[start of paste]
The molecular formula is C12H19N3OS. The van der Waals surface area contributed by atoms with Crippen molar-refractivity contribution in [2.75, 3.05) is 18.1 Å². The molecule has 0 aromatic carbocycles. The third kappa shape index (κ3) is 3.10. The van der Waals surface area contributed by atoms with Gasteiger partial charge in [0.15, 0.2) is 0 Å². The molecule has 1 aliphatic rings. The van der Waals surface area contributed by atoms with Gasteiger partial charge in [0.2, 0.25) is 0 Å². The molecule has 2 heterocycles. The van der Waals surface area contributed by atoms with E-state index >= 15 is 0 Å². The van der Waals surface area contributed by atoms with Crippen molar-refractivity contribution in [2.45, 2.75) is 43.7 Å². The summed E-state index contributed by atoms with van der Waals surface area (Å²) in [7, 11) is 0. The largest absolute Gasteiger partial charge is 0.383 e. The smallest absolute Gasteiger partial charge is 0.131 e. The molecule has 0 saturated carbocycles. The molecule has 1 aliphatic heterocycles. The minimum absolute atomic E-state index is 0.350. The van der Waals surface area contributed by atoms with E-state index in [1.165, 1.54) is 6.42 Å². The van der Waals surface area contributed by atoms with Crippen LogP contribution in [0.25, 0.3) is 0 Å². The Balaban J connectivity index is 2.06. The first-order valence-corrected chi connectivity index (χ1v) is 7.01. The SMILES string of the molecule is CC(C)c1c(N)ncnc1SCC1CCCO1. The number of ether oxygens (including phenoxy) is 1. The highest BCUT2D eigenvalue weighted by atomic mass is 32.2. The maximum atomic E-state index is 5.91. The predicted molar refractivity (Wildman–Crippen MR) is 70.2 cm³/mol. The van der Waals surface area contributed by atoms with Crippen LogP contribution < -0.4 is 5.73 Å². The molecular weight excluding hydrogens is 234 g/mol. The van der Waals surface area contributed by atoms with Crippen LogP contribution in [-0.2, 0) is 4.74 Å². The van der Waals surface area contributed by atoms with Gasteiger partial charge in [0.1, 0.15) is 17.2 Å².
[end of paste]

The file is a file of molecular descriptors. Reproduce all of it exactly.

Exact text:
The molecular formula is C12H19N3OS. The van der Waals surface area contributed by atoms with Crippen molar-refractivity contribution in [2.75, 3.05) is 18.1 Å². The molecule has 0 aromatic carbocycles. The third kappa shape index (κ3) is 3.10. The van der Waals surface area contributed by atoms with Gasteiger partial charge in [0.15, 0.2) is 0 Å². The molecule has 1 aliphatic rings. The van der Waals surface area contributed by atoms with Gasteiger partial charge in [0.2, 0.25) is 0 Å². The molecule has 2 heterocycles. The van der Waals surface area contributed by atoms with E-state index >= 15 is 0 Å². The van der Waals surface area contributed by atoms with Crippen molar-refractivity contribution in [2.45, 2.75) is 43.7 Å². The summed E-state index contributed by atoms with van der Waals surface area (Å²) in [7, 11) is 0. The largest absolute Gasteiger partial charge is 0.383 e. The smallest absolute Gasteiger partial charge is 0.131 e. The molecule has 0 saturated carbocycles. The molecule has 1 aliphatic heterocycles. The minimum absolute atomic E-state index is 0.350. The van der Waals surface area contributed by atoms with E-state index in [1.165, 1.54) is 6.42 Å². The van der Waals surface area contributed by atoms with Crippen LogP contribution in [0.25, 0.3) is 0 Å². The Balaban J connectivity index is 2.06. The first-order valence-corrected chi connectivity index (χ1v) is 7.01. The SMILES string of the molecule is CC(C)c1c(N)ncnc1SCC1CCCO1. The number of ether oxygens (including phenoxy) is 1. The highest BCUT2D eigenvalue weighted by atomic mass is 32.2. The maximum atomic E-state index is 5.91. The predicted molar refractivity (Wildman–Crippen MR) is 70.2 cm³/mol. The van der Waals surface area contributed by atoms with Crippen LogP contribution < -0.4 is 5.73 Å². The molecular weight excluding hydrogens is 234 g/mol. The van der Waals surface area contributed by atoms with Crippen LogP contribution in [-0.2, 0) is 4.74 Å². The van der Waals surface area contributed by atoms with Gasteiger partial charge in [0.1, 0.15) is 17.2 Å².